Guide to Personal Protection Orders in Singapore

Last updated on June 1, 2018

Featured image for the "Personal Protection Orders (PPOs), Expedited Orders (EOs) and Domestic Exclusion Orders (DEOs) in Singapore" article. It features a drunkard father shouting at his wife and child.

The Personal Protection Order (PPO) is a court order available under Part VII of the Women’s Charter. It is supplemented by the Expedited Order (EO) and the Domestic Exclusion Order (DEO). The PPO, EO, and the DEO are all intended to function as statutory protection orders against family violence.

General Availability of the Orders

The PPO, EO, and DEO have universal application. They are available to Singapore citizens, all persons in Singapore, and all persons domiciled in Singapore. Therefore, the orders are also available to members of Muslim families in Singapore.

Who Can Apply for PPOs, EOs, and DEOs?

An application may be made by the family member victimised by the family violence. According to section 65(10) of the Women’s Charter, it is also possible to apply for a PPO on behalf of a child or an incapacitated person:

“In the case of a child below the age of 21 years or an incapacitated person, an application under this section or section 66 may be made by a guardian or relative or person responsible for the care of the child or incapacitated person, as the case may be, or by any person appointed by the Minister”.

Where to Apply for PPOs, EOs, and DEOs?

You can apply for a PPO at the Protection Order Services Unit of the Family Court. Alternatively, you may go to any of the following places to make the complaint through a video-link facility:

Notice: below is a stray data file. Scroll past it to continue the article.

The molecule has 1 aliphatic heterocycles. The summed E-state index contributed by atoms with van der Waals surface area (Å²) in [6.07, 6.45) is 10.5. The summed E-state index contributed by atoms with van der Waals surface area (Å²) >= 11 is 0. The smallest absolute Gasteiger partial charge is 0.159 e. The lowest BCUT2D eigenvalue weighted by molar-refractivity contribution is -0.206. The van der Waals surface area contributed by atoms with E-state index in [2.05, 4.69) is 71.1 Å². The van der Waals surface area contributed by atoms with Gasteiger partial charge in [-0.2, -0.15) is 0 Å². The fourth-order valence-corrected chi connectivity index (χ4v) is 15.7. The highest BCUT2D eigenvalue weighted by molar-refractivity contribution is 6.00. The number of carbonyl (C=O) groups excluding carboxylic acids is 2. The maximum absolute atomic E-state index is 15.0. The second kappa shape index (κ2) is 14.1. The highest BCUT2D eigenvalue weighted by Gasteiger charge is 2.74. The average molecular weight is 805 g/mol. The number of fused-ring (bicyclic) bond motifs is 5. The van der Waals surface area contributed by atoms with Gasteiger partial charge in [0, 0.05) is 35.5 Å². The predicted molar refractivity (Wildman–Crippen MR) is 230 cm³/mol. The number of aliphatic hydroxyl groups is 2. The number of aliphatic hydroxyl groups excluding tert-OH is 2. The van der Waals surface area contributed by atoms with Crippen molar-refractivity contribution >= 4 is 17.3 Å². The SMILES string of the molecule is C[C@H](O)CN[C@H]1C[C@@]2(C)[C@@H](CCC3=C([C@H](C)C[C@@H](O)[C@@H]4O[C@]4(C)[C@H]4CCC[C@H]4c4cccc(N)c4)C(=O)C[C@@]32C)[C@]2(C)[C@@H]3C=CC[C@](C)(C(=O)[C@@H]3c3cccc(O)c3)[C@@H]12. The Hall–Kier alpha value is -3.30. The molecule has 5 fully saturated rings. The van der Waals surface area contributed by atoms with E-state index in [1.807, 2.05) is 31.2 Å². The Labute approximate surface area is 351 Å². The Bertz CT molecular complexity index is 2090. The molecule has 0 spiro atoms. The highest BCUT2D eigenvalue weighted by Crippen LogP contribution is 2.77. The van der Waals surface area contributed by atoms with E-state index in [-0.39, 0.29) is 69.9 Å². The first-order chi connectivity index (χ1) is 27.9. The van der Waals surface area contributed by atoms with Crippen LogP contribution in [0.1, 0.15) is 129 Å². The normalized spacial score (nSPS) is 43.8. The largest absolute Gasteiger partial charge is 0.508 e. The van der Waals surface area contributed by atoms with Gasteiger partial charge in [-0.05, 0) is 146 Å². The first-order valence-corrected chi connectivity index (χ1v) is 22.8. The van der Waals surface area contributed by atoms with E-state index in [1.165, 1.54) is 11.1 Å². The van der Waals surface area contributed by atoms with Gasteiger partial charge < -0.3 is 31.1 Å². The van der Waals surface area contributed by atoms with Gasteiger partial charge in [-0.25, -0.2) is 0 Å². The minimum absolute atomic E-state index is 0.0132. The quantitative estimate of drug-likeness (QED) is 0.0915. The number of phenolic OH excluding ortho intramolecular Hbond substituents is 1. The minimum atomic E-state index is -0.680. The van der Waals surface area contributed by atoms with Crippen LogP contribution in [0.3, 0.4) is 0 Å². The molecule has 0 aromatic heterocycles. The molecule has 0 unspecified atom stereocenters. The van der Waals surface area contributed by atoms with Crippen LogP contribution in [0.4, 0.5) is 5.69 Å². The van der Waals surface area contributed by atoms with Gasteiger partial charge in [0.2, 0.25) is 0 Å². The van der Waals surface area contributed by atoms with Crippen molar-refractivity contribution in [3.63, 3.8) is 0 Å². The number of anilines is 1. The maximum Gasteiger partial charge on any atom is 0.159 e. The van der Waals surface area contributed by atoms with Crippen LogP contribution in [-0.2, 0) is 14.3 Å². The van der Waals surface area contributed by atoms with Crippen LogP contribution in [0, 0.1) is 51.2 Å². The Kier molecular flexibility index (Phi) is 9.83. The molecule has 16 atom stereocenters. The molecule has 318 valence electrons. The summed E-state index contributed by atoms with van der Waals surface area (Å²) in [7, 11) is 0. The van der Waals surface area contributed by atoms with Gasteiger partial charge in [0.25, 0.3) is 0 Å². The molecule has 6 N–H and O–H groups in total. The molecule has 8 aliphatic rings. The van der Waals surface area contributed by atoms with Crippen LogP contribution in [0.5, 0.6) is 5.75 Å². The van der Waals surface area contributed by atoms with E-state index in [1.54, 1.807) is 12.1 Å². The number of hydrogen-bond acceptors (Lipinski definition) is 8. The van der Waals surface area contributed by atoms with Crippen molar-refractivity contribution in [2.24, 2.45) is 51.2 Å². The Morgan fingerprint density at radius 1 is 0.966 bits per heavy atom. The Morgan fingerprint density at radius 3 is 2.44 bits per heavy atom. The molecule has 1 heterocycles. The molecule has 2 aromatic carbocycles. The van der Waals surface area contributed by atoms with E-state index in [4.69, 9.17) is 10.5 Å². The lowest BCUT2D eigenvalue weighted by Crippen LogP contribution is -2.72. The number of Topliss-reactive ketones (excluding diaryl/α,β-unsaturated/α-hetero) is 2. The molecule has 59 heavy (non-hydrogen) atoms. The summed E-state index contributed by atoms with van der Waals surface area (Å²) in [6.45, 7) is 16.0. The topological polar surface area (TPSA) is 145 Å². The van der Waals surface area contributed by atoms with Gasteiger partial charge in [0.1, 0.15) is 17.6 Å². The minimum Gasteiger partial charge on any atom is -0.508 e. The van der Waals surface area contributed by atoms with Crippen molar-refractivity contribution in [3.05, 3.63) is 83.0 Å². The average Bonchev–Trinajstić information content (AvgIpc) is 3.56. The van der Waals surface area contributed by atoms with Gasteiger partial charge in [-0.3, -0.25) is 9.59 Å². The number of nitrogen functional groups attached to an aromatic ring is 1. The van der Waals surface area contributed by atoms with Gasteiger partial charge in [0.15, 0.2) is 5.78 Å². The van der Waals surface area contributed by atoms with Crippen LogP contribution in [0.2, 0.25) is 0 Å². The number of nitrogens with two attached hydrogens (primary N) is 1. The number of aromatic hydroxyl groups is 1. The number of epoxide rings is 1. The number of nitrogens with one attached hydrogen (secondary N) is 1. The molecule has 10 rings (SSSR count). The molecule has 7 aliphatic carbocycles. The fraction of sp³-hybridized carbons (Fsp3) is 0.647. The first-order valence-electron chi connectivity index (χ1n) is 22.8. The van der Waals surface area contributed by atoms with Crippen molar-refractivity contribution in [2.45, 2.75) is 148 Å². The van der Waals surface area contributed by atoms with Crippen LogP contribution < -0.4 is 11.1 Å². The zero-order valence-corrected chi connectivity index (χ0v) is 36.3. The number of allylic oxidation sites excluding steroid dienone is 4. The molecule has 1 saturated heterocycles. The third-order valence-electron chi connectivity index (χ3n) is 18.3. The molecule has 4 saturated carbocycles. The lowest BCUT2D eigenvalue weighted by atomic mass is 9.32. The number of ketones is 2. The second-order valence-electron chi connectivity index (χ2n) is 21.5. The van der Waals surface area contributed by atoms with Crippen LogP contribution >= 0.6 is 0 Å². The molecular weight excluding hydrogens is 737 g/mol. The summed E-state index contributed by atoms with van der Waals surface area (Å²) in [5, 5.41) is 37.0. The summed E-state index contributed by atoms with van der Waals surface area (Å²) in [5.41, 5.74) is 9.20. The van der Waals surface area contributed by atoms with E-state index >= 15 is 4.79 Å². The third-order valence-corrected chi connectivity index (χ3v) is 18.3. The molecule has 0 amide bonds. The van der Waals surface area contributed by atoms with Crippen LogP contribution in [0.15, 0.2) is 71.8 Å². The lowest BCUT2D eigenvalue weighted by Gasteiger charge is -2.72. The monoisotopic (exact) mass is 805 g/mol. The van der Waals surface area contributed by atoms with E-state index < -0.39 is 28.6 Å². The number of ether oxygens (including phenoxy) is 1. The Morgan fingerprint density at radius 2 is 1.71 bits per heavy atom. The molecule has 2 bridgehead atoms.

Centre for Promoting Alternatives to Violence (PAVe)
Blk 211, Ang Mo Kio Avenue 3,
Singapore 560211
Tel: 6555 0390

Blk 410, Bedok North Avenue 2,
Singapore 460410
Tel: 6449 9088

Care Corner Project StART
Blk 7A, Commonwealth Avenue,
Singapore 141007
Tel 6476 1482

The Application Process

You (the complainant) can complete the standard Magistrate’s Complaint form at the Community Justice Tribunals Division (CJTD) at Level 1 of the State Courts Building. If there are any relevant medical or police reports, do bring them along.

After the Magistrate’s Complaint form is filed, you will be taken before a magistrate to swear or affirm your complaint. If your application is in order, the magistrate or district judge will direct that a summons to the respondent (the person you are complaining against) be issued.

You will have to pay the prescribed fee for the issuance of the summons. Depending on the facts of your case, the magistrate or district judge may also direct that an EO be issued for your protection.

The court’s process server will serve the summons personally on the respondent at the address you have provided in your Magistrate’s Complaint.

Subsequently, your case will proceed for mention (which usually takes around 5 minutes). The district judge may order parties to proceed for counselling. If there is an agreement between the parties, the district judge may make the necessary orders. If there is no agreement, the district judge will order both parties to disclose medical and police reports, and any other documents, and fix trial dates.

This is followed by the actual trial, heard before a magistrate or a district judge in open court. The open court trial may take a few hours, one day or longer. The magistrate or district judge will make the necessary orders after the hearing is over.

If you fear facing the respondent in court, inform a counsellor or one of the staff at the Protection Order Services Unit. It is possible to arrange for you to give evidence via video-link from another location.

If you are dissatisfied with the order, you may appeal to a judge of the high court.

Lawyer Representation

A lawyer is not necessary in an application for the court orders, although this may be helpful if you can afford it. The following organisations offer legal clinics where you can get preliminary free legal advice:

When Will a PPO be Granted?

The PPO is granted only after a trial unless, the offender consents to the grant of the PPO. Section 65(1) of the Women’s Charter provides that: